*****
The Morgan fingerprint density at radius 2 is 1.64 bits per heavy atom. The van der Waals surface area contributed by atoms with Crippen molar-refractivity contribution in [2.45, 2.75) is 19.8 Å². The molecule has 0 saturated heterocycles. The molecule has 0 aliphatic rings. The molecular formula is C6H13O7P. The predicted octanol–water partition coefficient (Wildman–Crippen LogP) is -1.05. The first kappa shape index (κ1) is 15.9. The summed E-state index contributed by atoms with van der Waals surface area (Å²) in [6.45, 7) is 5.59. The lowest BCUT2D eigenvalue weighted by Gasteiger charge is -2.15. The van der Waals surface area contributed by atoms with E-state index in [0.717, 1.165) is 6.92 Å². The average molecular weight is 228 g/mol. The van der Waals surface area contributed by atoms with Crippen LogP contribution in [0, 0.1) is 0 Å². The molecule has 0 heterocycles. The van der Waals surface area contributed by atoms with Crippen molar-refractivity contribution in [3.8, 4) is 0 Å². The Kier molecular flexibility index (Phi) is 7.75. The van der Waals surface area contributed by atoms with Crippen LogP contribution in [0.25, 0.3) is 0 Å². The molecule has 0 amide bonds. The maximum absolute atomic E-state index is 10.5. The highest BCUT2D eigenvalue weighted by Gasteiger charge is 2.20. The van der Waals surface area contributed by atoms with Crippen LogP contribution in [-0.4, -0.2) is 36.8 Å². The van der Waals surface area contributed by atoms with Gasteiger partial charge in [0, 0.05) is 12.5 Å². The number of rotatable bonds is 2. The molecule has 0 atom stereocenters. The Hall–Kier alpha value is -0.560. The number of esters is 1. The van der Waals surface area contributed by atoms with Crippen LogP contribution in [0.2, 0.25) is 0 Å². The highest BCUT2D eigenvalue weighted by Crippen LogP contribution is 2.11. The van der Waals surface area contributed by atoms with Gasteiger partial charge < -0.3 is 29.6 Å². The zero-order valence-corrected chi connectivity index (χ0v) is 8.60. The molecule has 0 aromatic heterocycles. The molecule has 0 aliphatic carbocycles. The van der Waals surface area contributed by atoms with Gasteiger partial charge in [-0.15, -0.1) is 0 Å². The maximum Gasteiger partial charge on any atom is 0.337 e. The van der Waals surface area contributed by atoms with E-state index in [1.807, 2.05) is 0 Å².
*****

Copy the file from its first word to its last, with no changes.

The Morgan fingerprint density at radius 2 is 1.64 bits per heavy atom. The van der Waals surface area contributed by atoms with Crippen molar-refractivity contribution in [2.45, 2.75) is 19.8 Å². The molecule has 0 saturated heterocycles. The molecule has 0 aliphatic rings. The molecular formula is C6H13O7P. The predicted octanol–water partition coefficient (Wildman–Crippen LogP) is -1.05. The first kappa shape index (κ1) is 15.9. The summed E-state index contributed by atoms with van der Waals surface area (Å²) in [6.45, 7) is 5.59. The lowest BCUT2D eigenvalue weighted by Gasteiger charge is -2.15. The van der Waals surface area contributed by atoms with E-state index in [0.717, 1.165) is 6.92 Å². The average molecular weight is 228 g/mol. The van der Waals surface area contributed by atoms with Crippen LogP contribution in [0, 0.1) is 0 Å². The molecule has 0 heterocycles. The van der Waals surface area contributed by atoms with Crippen molar-refractivity contribution in [3.8, 4) is 0 Å². The Kier molecular flexibility index (Phi) is 7.75. The van der Waals surface area contributed by atoms with Crippen LogP contribution in [0.25, 0.3) is 0 Å². The molecule has 0 amide bonds. The maximum absolute atomic E-state index is 10.5. The highest BCUT2D eigenvalue weighted by Gasteiger charge is 2.20. The van der Waals surface area contributed by atoms with Crippen LogP contribution in [-0.4, -0.2) is 36.8 Å². The van der Waals surface area contributed by atoms with Gasteiger partial charge in [0, 0.05) is 12.5 Å². The number of rotatable bonds is 2. The molecule has 0 atom stereocenters. The Hall–Kier alpha value is -0.560. The number of esters is 1. The van der Waals surface area contributed by atoms with Crippen LogP contribution in [0.2, 0.25) is 0 Å². The highest BCUT2D eigenvalue weighted by Crippen LogP contribution is 2.11. The van der Waals surface area contributed by atoms with Gasteiger partial charge < -0.3 is 29.6 Å². The zero-order valence-corrected chi connectivity index (χ0v) is 8.60. The molecule has 0 aromatic heterocycles. The molecule has 0 aliphatic carbocycles. The van der Waals surface area contributed by atoms with Gasteiger partial charge in [-0.15, -0.1) is 0 Å². The maximum Gasteiger partial charge on any atom is 0.337 e. The van der Waals surface area contributed by atoms with E-state index in [1.807, 2.05) is 0 Å².